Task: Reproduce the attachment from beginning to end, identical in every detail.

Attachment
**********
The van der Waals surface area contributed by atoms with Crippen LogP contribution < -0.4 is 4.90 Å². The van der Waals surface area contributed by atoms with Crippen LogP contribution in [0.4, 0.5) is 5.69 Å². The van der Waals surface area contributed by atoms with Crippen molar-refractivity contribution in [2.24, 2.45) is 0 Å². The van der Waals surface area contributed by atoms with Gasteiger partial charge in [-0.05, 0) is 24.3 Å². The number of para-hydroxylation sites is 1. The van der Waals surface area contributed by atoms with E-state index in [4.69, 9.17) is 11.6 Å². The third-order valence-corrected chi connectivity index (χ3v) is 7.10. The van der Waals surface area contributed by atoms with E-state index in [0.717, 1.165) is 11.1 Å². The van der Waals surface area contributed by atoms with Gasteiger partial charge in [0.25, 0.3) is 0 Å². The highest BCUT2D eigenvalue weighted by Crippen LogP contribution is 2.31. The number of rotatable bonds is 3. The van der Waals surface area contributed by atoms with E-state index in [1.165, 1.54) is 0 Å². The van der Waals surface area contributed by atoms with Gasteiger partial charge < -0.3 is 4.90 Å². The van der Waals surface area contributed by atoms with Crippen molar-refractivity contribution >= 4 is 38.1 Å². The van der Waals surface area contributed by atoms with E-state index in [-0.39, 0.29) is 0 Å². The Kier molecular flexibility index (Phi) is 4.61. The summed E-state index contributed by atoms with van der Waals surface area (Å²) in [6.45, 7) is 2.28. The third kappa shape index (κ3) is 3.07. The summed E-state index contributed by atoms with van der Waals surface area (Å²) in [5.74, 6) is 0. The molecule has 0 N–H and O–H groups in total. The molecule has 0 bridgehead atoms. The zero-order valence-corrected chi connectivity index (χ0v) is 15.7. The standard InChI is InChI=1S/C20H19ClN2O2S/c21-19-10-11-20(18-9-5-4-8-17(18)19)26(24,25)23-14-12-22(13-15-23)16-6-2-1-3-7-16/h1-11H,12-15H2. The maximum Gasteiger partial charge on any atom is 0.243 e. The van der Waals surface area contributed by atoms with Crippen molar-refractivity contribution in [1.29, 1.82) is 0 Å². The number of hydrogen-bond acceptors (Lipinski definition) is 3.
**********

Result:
The van der Waals surface area contributed by atoms with Crippen LogP contribution < -0.4 is 4.90 Å². The van der Waals surface area contributed by atoms with Crippen LogP contribution in [0.4, 0.5) is 5.69 Å². The van der Waals surface area contributed by atoms with Crippen molar-refractivity contribution in [2.24, 2.45) is 0 Å². The van der Waals surface area contributed by atoms with Gasteiger partial charge in [-0.05, 0) is 24.3 Å². The number of para-hydroxylation sites is 1. The van der Waals surface area contributed by atoms with E-state index in [4.69, 9.17) is 11.6 Å². The third-order valence-corrected chi connectivity index (χ3v) is 7.10. The van der Waals surface area contributed by atoms with E-state index in [0.717, 1.165) is 11.1 Å². The van der Waals surface area contributed by atoms with Gasteiger partial charge in [0.25, 0.3) is 0 Å². The highest BCUT2D eigenvalue weighted by Crippen LogP contribution is 2.31. The number of rotatable bonds is 3. The van der Waals surface area contributed by atoms with E-state index in [1.165, 1.54) is 0 Å². The van der Waals surface area contributed by atoms with Gasteiger partial charge < -0.3 is 4.90 Å². The van der Waals surface area contributed by atoms with Crippen molar-refractivity contribution >= 4 is 38.1 Å². The van der Waals surface area contributed by atoms with E-state index in [-0.39, 0.29) is 0 Å². The Kier molecular flexibility index (Phi) is 4.61. The summed E-state index contributed by atoms with van der Waals surface area (Å²) in [6.45, 7) is 2.28. The third kappa shape index (κ3) is 3.07. The summed E-state index contributed by atoms with van der Waals surface area (Å²) in [5.74, 6) is 0. The molecule has 0 N–H and O–H groups in total. The molecule has 0 bridgehead atoms. The zero-order valence-corrected chi connectivity index (χ0v) is 15.7. The standard InChI is InChI=1S/C20H19ClN2O2S/c21-19-10-11-20(18-9-5-4-8-17(18)19)26(24,25)23-14-12-22(13-15-23)16-6-2-1-3-7-16/h1-11H,12-15H2. The maximum Gasteiger partial charge on any atom is 0.243 e. The van der Waals surface area contributed by atoms with Crippen molar-refractivity contribution in [1.29, 1.82) is 0 Å². The number of hydrogen-bond acceptors (Lipinski definition) is 3.